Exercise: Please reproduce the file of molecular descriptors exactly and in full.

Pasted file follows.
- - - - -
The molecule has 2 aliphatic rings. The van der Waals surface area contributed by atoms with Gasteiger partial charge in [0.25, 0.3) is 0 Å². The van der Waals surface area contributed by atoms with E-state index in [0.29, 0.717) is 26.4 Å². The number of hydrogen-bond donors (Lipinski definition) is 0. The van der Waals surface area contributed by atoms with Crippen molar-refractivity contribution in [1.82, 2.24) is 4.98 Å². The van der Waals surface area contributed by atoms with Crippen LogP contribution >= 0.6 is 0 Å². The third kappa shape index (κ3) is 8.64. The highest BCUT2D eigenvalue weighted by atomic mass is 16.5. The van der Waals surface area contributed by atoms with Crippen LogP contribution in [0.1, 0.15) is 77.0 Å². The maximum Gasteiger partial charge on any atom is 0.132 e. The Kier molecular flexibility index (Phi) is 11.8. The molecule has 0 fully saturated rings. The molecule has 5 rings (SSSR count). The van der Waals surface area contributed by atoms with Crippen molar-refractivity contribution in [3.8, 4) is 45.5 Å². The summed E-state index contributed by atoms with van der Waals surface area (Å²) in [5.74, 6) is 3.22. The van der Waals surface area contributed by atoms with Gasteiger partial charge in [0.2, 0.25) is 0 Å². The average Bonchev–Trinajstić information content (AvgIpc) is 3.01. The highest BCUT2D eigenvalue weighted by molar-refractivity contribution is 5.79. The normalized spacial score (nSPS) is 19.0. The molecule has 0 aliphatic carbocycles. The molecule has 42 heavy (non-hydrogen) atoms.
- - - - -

The molecule has 2 aliphatic rings. The van der Waals surface area contributed by atoms with Gasteiger partial charge in [0.25, 0.3) is 0 Å². The van der Waals surface area contributed by atoms with E-state index in [0.29, 0.717) is 26.4 Å². The number of hydrogen-bond donors (Lipinski definition) is 0. The van der Waals surface area contributed by atoms with Crippen molar-refractivity contribution in [1.82, 2.24) is 4.98 Å². The van der Waals surface area contributed by atoms with Crippen LogP contribution >= 0.6 is 0 Å². The third kappa shape index (κ3) is 8.64. The highest BCUT2D eigenvalue weighted by atomic mass is 16.5. The van der Waals surface area contributed by atoms with Crippen LogP contribution in [0.1, 0.15) is 77.0 Å². The maximum Gasteiger partial charge on any atom is 0.132 e. The Kier molecular flexibility index (Phi) is 11.8. The molecule has 0 fully saturated rings. The molecule has 5 rings (SSSR count). The van der Waals surface area contributed by atoms with Crippen molar-refractivity contribution in [3.8, 4) is 45.5 Å². The summed E-state index contributed by atoms with van der Waals surface area (Å²) in [5.74, 6) is 3.22. The van der Waals surface area contributed by atoms with Gasteiger partial charge in [0.2, 0.25) is 0 Å². The average Bonchev–Trinajstić information content (AvgIpc) is 3.01. The highest BCUT2D eigenvalue weighted by molar-refractivity contribution is 5.79. The normalized spacial score (nSPS) is 19.0. The molecule has 0 aliphatic carbocycles. The molecule has 42 heavy (non-hydrogen) atoms.